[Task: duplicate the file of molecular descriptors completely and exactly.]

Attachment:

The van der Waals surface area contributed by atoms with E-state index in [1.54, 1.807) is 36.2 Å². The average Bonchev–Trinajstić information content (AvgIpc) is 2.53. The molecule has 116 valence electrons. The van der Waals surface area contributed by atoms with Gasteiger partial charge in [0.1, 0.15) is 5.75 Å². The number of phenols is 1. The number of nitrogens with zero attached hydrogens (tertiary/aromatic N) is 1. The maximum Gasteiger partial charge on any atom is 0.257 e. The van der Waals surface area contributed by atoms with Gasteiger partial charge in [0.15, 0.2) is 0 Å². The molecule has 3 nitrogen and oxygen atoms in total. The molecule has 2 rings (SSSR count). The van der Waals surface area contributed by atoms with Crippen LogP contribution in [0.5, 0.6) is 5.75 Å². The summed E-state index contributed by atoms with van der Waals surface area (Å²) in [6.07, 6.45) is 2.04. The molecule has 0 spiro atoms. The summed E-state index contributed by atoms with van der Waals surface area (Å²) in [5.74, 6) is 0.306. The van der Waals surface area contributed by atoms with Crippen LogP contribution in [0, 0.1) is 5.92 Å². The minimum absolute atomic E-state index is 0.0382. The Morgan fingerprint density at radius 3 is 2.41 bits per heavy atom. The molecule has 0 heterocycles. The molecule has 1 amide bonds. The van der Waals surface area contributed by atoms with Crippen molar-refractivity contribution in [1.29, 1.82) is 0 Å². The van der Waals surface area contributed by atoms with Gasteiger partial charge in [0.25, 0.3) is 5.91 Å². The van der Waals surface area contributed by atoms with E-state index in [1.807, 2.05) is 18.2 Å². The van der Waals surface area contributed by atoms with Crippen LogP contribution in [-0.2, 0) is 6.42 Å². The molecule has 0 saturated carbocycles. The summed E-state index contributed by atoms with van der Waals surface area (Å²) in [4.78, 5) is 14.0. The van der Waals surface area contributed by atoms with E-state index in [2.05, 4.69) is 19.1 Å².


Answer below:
The van der Waals surface area contributed by atoms with E-state index in [1.54, 1.807) is 36.2 Å². The average Bonchev–Trinajstić information content (AvgIpc) is 2.53. The molecule has 116 valence electrons. The van der Waals surface area contributed by atoms with Gasteiger partial charge in [0.1, 0.15) is 5.75 Å². The number of phenols is 1. The number of nitrogens with zero attached hydrogens (tertiary/aromatic N) is 1. The maximum Gasteiger partial charge on any atom is 0.257 e. The van der Waals surface area contributed by atoms with Gasteiger partial charge in [0.15, 0.2) is 0 Å². The molecule has 3 nitrogen and oxygen atoms in total. The molecule has 2 rings (SSSR count). The van der Waals surface area contributed by atoms with Crippen LogP contribution in [0.5, 0.6) is 5.75 Å². The summed E-state index contributed by atoms with van der Waals surface area (Å²) in [6.07, 6.45) is 2.04. The molecule has 0 spiro atoms. The summed E-state index contributed by atoms with van der Waals surface area (Å²) in [5.74, 6) is 0.306. The van der Waals surface area contributed by atoms with Crippen LogP contribution in [0, 0.1) is 5.92 Å². The minimum absolute atomic E-state index is 0.0382. The Morgan fingerprint density at radius 3 is 2.41 bits per heavy atom. The molecule has 0 heterocycles. The molecule has 1 amide bonds. The van der Waals surface area contributed by atoms with Crippen molar-refractivity contribution in [1.29, 1.82) is 0 Å². The van der Waals surface area contributed by atoms with Gasteiger partial charge in [0.25, 0.3) is 5.91 Å². The van der Waals surface area contributed by atoms with E-state index in [1.807, 2.05) is 18.2 Å². The van der Waals surface area contributed by atoms with Crippen LogP contribution in [-0.2, 0) is 6.42 Å². The molecule has 0 saturated carbocycles. The summed E-state index contributed by atoms with van der Waals surface area (Å²) in [4.78, 5) is 14.0. The van der Waals surface area contributed by atoms with E-state index in [2.05, 4.69) is 19.1 Å².